Why the Finish Matters

Why the Finish Matters

Does the finish on your cabinets look like these?  Welcome to the new construction finish of choice – Nitrocellulose Lacquer.

In central Oklahoma and many other parts of the country, the builders preferred finish for new construction and remodeling is Nitrocellulose Lacquer.  This product – used in almost every new home built in the area, allows water spots to pass right through and soak into the wood.  Over time, with repeated droplets of water as you use your kitchen or bathroom, the finish starts to look like these examples.  The Nitrocellulose is flaking off.  I’ve seen it in homes less than two years old.

If your cabinets were finished in place, there is a high chance this is what you have.  New construction, remodeling… they all use it.  Most finishers don’t even know what it looks like 5 years later because they don’t go back.  But we do.

According to most websites that discuss the properties of lacquer, Nitrocellulose lacquers are not recommended for use on cabinetry or furniture where water resistance is required – yet it is used in almost EVERY new home built in the OKC area! Let’s explore some of the properties of 4 options for wood finishing.

Comparison of the 4 main finishes for cabinetry

Product Water Resistance Durability Yellowing Used by
Nitrocellulose Lacquer Water damage can appear within two years.  Household chemicals can cause damage. Scratches and turns white when hit or nicked. Turns yellow within a few months. Most new construction painters.
Cab-Lacquer or Cab Acrylic Water vapor will not pass through Very durable with slight yellowing Very slight yellowing can occur Better product – better painters
Catalyzed Lacquers Water droplets will not pass through Very tough. No yellowing Furniture builders – high caliber painters
Conversion Varnish Neither water vapor nor droplets can pass through.  Will stand up to Acetone – fingernail polish. Toughest finish – yet still beautiful. No yellowing.  Stays crystal clear. The best furniture and cabinet makers available.  This is on all our cabinets.

Our cabinets are sanded between every coat, plus 4 times before we apply the first layer!

Builder-grade stains or paints only get 2 or 3 passes with sandpaper.

The last product in the table – Conversion Varnish – is simply the best product for highest-quality cabinet finishing.  All of our cabinets are finished with this product.  One reason most builders do not use Conversion Varnish is the amount of sanding needed to achieve this beautiful finish.  Every piece of wood is sanded four times before we even begin to apply the finish, then every piece is sanded, by hand, between every coat.  This produces a true furniture style finish that is as strong as it is beautiful.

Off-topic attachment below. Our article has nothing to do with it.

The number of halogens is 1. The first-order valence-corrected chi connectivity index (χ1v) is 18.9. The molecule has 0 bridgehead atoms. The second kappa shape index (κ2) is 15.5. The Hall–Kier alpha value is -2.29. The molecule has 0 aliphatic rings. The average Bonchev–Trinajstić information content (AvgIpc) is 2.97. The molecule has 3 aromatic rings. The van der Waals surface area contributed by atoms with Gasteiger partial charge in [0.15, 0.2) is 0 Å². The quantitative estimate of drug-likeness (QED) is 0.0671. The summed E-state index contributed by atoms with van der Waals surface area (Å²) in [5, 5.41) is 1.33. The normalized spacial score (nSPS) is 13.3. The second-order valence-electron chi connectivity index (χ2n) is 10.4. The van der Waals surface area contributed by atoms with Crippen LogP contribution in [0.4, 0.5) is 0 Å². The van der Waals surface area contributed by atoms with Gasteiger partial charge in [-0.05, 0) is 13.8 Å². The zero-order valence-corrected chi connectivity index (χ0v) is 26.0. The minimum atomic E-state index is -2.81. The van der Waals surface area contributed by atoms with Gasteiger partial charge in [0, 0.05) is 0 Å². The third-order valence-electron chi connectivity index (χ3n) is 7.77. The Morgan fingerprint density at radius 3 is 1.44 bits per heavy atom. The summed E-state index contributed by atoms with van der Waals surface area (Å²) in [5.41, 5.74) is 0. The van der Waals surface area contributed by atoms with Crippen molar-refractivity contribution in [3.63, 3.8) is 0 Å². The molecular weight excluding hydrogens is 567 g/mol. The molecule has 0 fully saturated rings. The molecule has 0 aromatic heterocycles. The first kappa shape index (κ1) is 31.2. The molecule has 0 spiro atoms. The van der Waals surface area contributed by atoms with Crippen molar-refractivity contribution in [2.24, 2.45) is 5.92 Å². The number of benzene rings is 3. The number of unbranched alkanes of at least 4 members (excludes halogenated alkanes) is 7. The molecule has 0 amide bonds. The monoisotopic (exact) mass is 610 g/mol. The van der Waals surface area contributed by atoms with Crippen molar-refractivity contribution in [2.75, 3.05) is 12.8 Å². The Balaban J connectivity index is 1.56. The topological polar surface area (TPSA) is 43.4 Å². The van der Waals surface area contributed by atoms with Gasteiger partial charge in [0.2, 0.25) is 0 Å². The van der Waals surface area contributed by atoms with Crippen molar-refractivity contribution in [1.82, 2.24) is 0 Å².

Contractor grade Nitrocellulose, used by most builders, melts each previous layer as it is applied.  This means the painters only have to sand two or three times to achieve their finish.  This melting capability is also why nitrocellulose is not recommended around moisture – such as bath or kitchen cabinets!  Let alone baseboards if you ever have to wet mop your floors….  And it’s not that the builders painters are trying to short-change you, it is simply that they don’t know what this product does!  Most new construction painters are only in the house during construction – not two years later when the problems are evident.  As a remodeler, we are in houses that are on average over 5 years old – so we see the problems of nitro cellulose daily.

Another example of how builders finish cabinetry.  Painted or stained drawer glides and hinges are the standard.  As they are spraying the cabinets, they do not want to take the doors off, so they spray right over the hinges.  Nor do they want to spend the time to mask of the drawer glides, so they too are painted or stained.  As the nitrocellulose is a brittle product, these will become flaky and chipped fairly fast.

If you are building or remodeling and you will be working with unfinished wood, I would encourage you to talk with your paint store about these products.  Every paint brand, even Sherwin Williams, sells the good and the not-so-good.  Do it right the first time and your finish should last 20 years or more.  Use the wrong product and you get to do it all over again in 5 to 10.  And it always costs more to refinish cabinets than it does to apply that very first finish.  Choose wisely.  During our first ten years in business, we refinished over 100 kitchens, primarily due to nitrocellulose lacquer failing.  We know these chemicals and are happy to share this anytime – give us a call with questions about your project.  You’ll be glad you did.